Gregory Lawrence said Monday he plans to appeal the Maryland Aviation Administration's decision last week to terminate him from his job as BWI Airport's acting fire chief.
Lawrence, the first African-American to lead the airport fire department, initially got his job there after complaining about racial discrimination. He feels his termination may be retaliation for that lawsuit he brought against the department more than a decade ago.
"I want my job back," he said during a news conference in the Annapolis offices of his attorney, Alan Legum, where he was flanked by more than a dozen African-American leaders and fire officials from around the region.
Jonathan Dean, an MAA spokesman, has said the airport is committed to fair and equal hiring practices and values diversity, but that airport officials do not comment on personnel matters.
"As with any employee action, the MAA followed applicable rules, regulations and policies," Dean said Monday. "He has been advised of his appeal rights, and, as this is a personnel matter, I won't offer further comment."
The termination came one day before the MAA announced the hiring of a new fire chief, Victor N. Ferreira Jr., who is Hispanic, and several days after complaints about a recent all-white class of firefighter recruits from the International Association of Black Professional Fire Fighters and the National Association for the Advancement of Colored People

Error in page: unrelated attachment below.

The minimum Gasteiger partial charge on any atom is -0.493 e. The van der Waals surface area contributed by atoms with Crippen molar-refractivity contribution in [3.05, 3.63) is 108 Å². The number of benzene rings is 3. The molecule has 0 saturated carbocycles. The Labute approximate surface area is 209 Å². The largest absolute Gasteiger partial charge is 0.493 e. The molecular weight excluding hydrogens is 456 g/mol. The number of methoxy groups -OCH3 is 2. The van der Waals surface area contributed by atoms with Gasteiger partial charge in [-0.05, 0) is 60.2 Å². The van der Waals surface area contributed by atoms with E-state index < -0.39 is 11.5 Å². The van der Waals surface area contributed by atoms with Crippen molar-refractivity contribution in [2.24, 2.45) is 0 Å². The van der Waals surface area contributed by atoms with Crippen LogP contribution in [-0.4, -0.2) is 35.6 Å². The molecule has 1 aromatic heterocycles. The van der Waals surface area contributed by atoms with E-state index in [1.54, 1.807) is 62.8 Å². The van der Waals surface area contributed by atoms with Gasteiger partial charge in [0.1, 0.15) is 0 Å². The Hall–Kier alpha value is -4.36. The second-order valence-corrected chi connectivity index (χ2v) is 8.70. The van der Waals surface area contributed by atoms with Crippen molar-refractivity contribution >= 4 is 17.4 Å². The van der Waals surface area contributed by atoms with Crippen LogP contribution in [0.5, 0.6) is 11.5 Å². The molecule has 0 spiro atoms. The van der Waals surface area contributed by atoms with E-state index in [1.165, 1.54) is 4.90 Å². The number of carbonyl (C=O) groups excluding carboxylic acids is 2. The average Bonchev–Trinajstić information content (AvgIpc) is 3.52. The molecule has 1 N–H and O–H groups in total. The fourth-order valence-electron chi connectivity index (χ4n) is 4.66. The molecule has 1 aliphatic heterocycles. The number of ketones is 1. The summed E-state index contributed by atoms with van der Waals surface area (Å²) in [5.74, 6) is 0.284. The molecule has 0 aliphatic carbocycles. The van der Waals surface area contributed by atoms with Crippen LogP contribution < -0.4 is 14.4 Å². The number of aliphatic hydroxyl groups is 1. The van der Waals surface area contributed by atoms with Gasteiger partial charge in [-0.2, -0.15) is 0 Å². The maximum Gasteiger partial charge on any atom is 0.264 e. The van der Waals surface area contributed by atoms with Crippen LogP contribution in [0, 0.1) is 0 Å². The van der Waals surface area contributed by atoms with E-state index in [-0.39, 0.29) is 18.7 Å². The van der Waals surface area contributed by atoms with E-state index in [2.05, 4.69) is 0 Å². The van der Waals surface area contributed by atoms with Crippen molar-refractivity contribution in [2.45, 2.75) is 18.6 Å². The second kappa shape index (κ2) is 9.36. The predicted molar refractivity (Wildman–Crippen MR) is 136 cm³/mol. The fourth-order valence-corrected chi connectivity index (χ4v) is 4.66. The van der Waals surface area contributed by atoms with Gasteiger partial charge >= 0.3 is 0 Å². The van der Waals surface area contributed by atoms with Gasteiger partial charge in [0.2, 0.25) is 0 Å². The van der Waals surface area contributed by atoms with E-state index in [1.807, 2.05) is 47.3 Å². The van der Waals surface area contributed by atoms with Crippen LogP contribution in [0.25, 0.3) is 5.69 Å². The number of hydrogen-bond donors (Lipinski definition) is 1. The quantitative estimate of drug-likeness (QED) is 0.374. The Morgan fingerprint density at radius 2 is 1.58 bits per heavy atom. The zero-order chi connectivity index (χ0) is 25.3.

Twenty-six percent of the airport fire department's 89 employees are either minorities or women, Dean said. Thirteen percent are African-American, Dean said.
Legum called Lawrence's termination an "absolute violation of due process" that has not been explained, and one he will appeal to the Maryland Office of Administrative Hearings in Hunt Valley.
MAA officials repeatedly declined to answer why Lawrence was being terminated from his job at a March 5 meeting, said Legum, who also attended the meeting. Lawrence was given 30 minutes to clear his office and leave the premieses after the meeting, Legum said.
Legum said Lawrence did not know of anything related to his job performance that would have raised an issue.
Legum said the termination has been "devastating personally" for Lawrence. He is receiving his salary until March 14, based on personal leave, and may be entitled to further compensation based on accrued vacation.
Lawrence is a Salisbury native and Marine Corps veteran who has been a fire chief in Hawaii and worked as an environmental manager at an airport in California. After applying for a job with the MAA in 2001, he was denied the position. He filed a complaint directly with the MAA, and eventually sued the BWI fire and rescue department in 2003 for discriminatory hiring practices.
In 2006, Lawrence received $100,000 in a settlement with the state, in which the MAA maintained there had been no discrimination. He was hired as deputy chief of the department in 2007 and named acting chief in November.
Without an explanation for the termination, Legum said, he and Lawrence "have to believe this is retaliation for Chief Lawrence's six-year battle to get his position."
Several back leaders in Legum's offices Monday called on Gov. Martin O'Malley and Lt. Gov. Anthony G. Brown to reinstate Lawrence and address what they said were racial disparities in the fire department.